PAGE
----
Multisystem inflammatory syndrome in children (MIS-C) is a group of symptoms linked to swollen, called inflamed, organs or tissues. People with MIS-C need care in the hospital.
MIS-C was first detected in April 2020. MIS-C is currently linked to coronavirus disease 2019 (COVID-19). Experts are still studying the cause of MIS-C and risk factors for getting it.
Most children who catch the COVID-19 virus have only a mild illness. But in children with MIS-C, after infection with the COVID-19 virus, the blood vessels, digestive system, skin or eyes become swollen and irritated.
MIS-C is rare. It most often happens within 2 months after having COVID-19. The child may have had a known infection. Or a close contact may have a confirmed infection.
Most children who have MIS-C eventually get better with medical care. But some kids quickly get worse. MIS-C can cause life-threatening illness or death.
Multisystem inflammatory syndrome in adults
Rarely, some adults develop symptoms similar to those of MIS-C. This is called multisystem inflammatory syndrome in adults (MIS-A).
It also is linked to a current or earlier infection with the virus that causes COVID-19. People with a prior infection may not have had serious symptoms.
The symptoms of MIS-C are serious and are treated in the hospital. Not all kids have the same symptoms. But if no other diagnosis fits, health care providers may diagnose MIS-C if a child:
- Either had COVID-19 or has a close contact who had COVID-19 in the 2 months before hospitalization.
- Has a fever.
- Has a blood test result that shows a high level of inflammation throughout the body, called systemic inflammation.
- Has at least two of the following symptoms:
- Heart problems.
- Red, bloodshot eyes.
- Redness or swelling of the lips and tongue.
- Redness or swelling of the hands or feet.
- Pain in the belly, vomiting or diarrhea.
- Problems with blood clotting.
Emergency warning signs of MIS-C
Get help right away if your child has:
- Severe stomach pain.
- Pain or a feeling of pressure in the chest.
- Problems breathing.
- Pale gray or blue skin, lips or nail beds.
- New confusion.
- Inability to wake up or stay awake.
When to see a doctor
If your child has any of the emergency warning signs listed above, or is severely sick with other symptoms, get care right away. Take your child to the nearest emergency department or call 911 or your local emergency number.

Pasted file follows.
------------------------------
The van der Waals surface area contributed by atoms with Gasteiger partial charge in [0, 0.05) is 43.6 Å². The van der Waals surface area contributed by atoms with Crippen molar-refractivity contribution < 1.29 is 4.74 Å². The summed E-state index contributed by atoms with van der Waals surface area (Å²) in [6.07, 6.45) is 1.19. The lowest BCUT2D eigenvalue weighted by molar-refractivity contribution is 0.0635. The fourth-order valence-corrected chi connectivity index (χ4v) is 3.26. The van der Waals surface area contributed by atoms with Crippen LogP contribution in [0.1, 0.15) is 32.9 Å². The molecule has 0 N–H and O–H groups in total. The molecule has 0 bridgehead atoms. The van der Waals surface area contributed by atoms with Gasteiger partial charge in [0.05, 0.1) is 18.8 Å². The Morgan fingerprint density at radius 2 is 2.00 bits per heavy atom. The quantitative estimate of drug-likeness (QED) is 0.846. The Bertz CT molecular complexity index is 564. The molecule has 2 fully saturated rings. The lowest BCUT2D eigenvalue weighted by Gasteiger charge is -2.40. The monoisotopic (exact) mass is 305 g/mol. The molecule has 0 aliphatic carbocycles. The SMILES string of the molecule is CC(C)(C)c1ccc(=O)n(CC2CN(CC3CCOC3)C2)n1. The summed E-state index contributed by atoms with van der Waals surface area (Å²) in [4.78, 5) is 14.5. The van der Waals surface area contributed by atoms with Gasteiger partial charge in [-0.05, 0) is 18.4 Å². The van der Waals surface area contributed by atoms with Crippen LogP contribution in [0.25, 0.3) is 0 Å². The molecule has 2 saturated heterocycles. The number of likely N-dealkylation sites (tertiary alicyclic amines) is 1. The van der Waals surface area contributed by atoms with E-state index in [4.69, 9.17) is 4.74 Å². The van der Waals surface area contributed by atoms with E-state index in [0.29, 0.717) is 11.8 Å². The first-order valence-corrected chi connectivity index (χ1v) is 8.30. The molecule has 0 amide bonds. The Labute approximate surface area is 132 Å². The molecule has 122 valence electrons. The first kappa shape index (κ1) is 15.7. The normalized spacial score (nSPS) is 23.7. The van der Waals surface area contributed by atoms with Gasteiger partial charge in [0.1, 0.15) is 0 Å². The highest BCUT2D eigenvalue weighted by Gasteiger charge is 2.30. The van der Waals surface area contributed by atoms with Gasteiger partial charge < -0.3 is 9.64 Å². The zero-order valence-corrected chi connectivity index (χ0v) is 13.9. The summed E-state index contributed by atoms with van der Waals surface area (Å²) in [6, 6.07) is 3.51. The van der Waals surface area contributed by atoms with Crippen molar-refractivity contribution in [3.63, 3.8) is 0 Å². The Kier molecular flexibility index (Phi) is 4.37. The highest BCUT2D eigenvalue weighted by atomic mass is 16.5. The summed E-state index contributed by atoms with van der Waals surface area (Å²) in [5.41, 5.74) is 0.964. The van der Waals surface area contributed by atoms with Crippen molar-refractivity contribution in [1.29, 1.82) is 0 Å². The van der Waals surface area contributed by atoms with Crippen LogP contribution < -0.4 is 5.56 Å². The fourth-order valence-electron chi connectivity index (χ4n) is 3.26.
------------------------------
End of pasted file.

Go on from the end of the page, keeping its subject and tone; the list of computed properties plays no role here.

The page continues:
If your child isn't severely ill but shows other symptoms of MIS-C, contact your child's health care provider right away for advice.
Providers may want to do tests to check for areas of inflammation and other signs of MIS-C. These may include blood tests, or imaging tests of the chest, heart or abdomen.
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The exact cause of MIS-C is not known yet. Many children with MIS-C have had a recent infection with the COVID-19 virus. Some may have a current infection with the virus.
One idea of a possible cause of MIS-C is that infection with the virus that causes COVID-19, either current or earlier, causes the immune system to overreact.
Children diagnosed with MIS-C are often between the ages of 5 and 11 years old. But cases are reported among children ages 1 to 15. A few cases have also happened in older kids and in babies.
MIS-C is thought to be a complication of COVID-19. Without early diagnosis and treatment, MIS-C can lead to severe problems with vital organs, such as the heart. In rare cases, MIS-C could lead to permanent damage or even death.
In the U.S., COVID-19 vaccines are now offered to people age 6 months and older.
A vaccine can prevent you or your child from getting or spreading the COVID-19 virus. If you or your child gets COVID-19, a COVID-19 vaccine could prevent you or your child from becoming seriously ill.
To prevent getting the COVID-19 virus and spreading it to others, the CDC recommends following these precautions:
- Keep hands clean. Wash hands often with soap and water for at least 20 seconds. If soap and water aren't available, use a hand sanitizer that has at least 60% alcohol.
- Avoid close contact with anyone who is sick. Avoid people who are coughing, sneezing or showing other signs that they might be sick and contagious.
- In public indoor spaces, keep distance between yourself and others. This is especially important in places with poor airflow.
- When COVID-19 community levels are high, wear a face mask in public indoor places. If your area has a high number of new COVID-19 cases and people with COVID-19 in the hospital, masks help prevent infection. The CDC suggests wearing the most protective mask possible that you'll wear regularly, fits well and is comfortable.
- Avoid touching your nose, eyes and mouth. Urge your child to follow your lead and avoid touching the face.
- Cover your mouth with a tissue or your elbow when you sneeze or cough. Throw away the used tissue. Wash your hands right away.
- Clean and disinfect high-touch surfaces regularly. This includes areas of your home such as doorknobs, light switches, remotes and keyboards.
Jan. 13, 2023